Acer's notebook business bombs

Acer announced some dismal results after a tough time with its laptop business, though pointed to a brighter future once the tablet boom passes.

Results for the second quarter saw a steep decline of consolidated revenues of $3.5 billion, a 32 percent drop year on year.  Operating losses were $246 million, and profit after tax dropped by $236 million.

This means Acer’s first quarterly loss, leading to an acknowledgement that it would be “impossible” to operate at a profit for the year as its cheap laptop strategy went to pot in face of the tablet’s popularity.

Despite this, the firm is expecting to see a slight improvement in performance in the next two quarters.

Acer lays partial blame for the poor results on a downsizing of channel inventory due to lacklustre economies in Europe and the US, writes Digitimes.

Forking out large severance payments also contributed to results which were overall far worse than expected.

But the main reason has to be that Acer has been rocked by the meteoric rise of the tablets, with the notebook market in general taking a hit. 

However, Acer chairman JT Wang thinks there is an end in sight.  He reckons that the tablet fervour which has gripped many is now on the wane.

Of course try telling that to the legions of rabid Apple fans awaiting the release of the iPad 3.

But with Windows 8 in the pipeline and a host of Intel Ultrabooks on their way, including one from Acer, there may be some good times on the horizon.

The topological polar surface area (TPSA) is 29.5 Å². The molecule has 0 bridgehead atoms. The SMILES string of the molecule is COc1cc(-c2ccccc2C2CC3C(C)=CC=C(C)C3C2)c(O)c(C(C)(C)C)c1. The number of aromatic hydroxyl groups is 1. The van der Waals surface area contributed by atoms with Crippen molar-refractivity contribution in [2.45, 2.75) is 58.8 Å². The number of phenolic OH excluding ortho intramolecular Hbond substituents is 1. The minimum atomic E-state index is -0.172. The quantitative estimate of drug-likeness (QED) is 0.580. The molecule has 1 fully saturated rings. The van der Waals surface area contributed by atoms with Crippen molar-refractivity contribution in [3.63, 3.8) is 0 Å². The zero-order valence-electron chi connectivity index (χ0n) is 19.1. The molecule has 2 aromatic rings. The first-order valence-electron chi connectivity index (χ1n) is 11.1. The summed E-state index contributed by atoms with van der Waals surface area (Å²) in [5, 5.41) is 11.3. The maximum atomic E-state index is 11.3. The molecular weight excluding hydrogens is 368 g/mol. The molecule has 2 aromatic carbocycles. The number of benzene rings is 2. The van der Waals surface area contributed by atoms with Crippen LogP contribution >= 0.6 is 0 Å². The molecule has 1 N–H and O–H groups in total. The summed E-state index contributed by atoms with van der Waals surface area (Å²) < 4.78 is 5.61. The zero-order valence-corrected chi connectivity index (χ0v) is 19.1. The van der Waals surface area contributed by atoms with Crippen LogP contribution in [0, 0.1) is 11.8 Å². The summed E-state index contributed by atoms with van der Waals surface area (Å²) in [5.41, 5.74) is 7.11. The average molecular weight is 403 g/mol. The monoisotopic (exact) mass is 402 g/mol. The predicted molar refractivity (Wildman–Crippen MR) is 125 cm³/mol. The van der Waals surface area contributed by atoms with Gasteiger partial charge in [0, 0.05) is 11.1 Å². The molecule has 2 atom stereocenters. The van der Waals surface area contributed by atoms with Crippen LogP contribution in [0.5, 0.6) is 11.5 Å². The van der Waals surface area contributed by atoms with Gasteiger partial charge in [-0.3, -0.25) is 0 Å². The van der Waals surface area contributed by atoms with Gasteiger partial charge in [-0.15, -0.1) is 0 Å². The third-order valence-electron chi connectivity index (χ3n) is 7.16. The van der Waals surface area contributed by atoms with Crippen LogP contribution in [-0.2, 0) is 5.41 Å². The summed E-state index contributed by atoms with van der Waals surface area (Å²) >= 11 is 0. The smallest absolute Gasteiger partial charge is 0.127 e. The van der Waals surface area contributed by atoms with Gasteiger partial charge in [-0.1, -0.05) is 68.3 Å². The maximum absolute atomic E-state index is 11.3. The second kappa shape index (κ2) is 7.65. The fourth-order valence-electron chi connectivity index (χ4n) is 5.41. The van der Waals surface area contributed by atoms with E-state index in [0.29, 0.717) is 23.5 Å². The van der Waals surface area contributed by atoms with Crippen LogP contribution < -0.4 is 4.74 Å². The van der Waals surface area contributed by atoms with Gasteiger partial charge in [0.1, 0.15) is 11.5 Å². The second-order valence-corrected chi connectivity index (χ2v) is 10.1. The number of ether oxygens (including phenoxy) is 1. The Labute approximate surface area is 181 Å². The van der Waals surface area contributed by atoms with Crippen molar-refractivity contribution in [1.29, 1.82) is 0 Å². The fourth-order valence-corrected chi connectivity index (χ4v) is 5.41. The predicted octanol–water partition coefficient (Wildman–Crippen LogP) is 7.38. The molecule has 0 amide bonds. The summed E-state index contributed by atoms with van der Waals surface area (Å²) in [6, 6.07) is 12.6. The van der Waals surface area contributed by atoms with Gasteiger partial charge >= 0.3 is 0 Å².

As well as Acer and Asustek which have Ultrabooks on their way in September, there are currently many others about to launch their own, such as Toshiba, Lenovo and Dell.

Ultrabooks are not expected to take hold firmly this year, though, and it won’t be until next year that they should be making up a healthy portion of laptops being shipped. Wang is also eyeing up a back to school 2012 boom on the back of Windows 8.

So with the Acer chairman predicting quite a long wait before conditions are right for a turnaround, claiming an imminent market saturation of tablets may just be a canny ploy to buy time.

But there is at least some truth in his claims. As Wang pointed out, and has been pointed out on many occasions, tablets are big on consumption, less so on creation of content.

As Digitimes market sources claim, it is unlikely that once the tablet market reaches saturation there will then be equal motivation to replace the hardware on a regular basis in the way that notebooks are.

Whether this is the reality is yet to be seen, but for Wang it would certainly be handy if a cooling down on tablets came sooner rather than later.